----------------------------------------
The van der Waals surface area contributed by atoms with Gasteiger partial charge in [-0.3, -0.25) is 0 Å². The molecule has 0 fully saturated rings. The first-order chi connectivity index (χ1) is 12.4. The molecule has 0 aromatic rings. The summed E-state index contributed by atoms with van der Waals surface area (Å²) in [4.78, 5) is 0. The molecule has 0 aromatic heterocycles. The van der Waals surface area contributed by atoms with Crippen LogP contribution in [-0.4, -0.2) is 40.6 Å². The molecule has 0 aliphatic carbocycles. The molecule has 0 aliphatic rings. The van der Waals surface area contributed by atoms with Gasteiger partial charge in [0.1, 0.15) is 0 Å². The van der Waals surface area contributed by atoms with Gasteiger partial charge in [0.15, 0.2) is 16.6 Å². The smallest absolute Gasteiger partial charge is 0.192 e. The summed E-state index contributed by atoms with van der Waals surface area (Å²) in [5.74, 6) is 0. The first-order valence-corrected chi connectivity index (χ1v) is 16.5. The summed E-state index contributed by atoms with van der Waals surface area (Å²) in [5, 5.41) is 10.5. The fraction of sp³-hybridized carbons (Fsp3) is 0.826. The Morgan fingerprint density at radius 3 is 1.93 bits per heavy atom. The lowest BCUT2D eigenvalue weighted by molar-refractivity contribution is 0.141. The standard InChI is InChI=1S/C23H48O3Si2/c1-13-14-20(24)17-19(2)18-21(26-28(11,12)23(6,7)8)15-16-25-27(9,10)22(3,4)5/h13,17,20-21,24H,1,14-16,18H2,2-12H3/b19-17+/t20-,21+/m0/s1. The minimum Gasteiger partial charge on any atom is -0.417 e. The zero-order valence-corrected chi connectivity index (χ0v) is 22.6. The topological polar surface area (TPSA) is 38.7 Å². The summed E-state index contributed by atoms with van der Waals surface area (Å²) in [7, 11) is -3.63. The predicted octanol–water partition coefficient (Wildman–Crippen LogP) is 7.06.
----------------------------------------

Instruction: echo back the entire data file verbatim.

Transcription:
The van der Waals surface area contributed by atoms with Gasteiger partial charge in [-0.3, -0.25) is 0 Å². The molecule has 0 fully saturated rings. The first-order chi connectivity index (χ1) is 12.4. The molecule has 0 aromatic rings. The summed E-state index contributed by atoms with van der Waals surface area (Å²) in [4.78, 5) is 0. The molecule has 0 aromatic heterocycles. The van der Waals surface area contributed by atoms with Crippen LogP contribution in [-0.4, -0.2) is 40.6 Å². The molecule has 0 aliphatic carbocycles. The molecule has 0 aliphatic rings. The van der Waals surface area contributed by atoms with Gasteiger partial charge in [0.1, 0.15) is 0 Å². The van der Waals surface area contributed by atoms with Gasteiger partial charge in [0.15, 0.2) is 16.6 Å². The smallest absolute Gasteiger partial charge is 0.192 e. The summed E-state index contributed by atoms with van der Waals surface area (Å²) in [5.74, 6) is 0. The first-order valence-corrected chi connectivity index (χ1v) is 16.5. The summed E-state index contributed by atoms with van der Waals surface area (Å²) in [5, 5.41) is 10.5. The fraction of sp³-hybridized carbons (Fsp3) is 0.826. The Morgan fingerprint density at radius 3 is 1.93 bits per heavy atom. The lowest BCUT2D eigenvalue weighted by molar-refractivity contribution is 0.141. The standard InChI is InChI=1S/C23H48O3Si2/c1-13-14-20(24)17-19(2)18-21(26-28(11,12)23(6,7)8)15-16-25-27(9,10)22(3,4)5/h13,17,20-21,24H,1,14-16,18H2,2-12H3/b19-17+/t20-,21+/m0/s1. The minimum Gasteiger partial charge on any atom is -0.417 e. The zero-order valence-corrected chi connectivity index (χ0v) is 22.6. The topological polar surface area (TPSA) is 38.7 Å². The summed E-state index contributed by atoms with van der Waals surface area (Å²) in [7, 11) is -3.63. The predicted octanol–water partition coefficient (Wildman–Crippen LogP) is 7.06.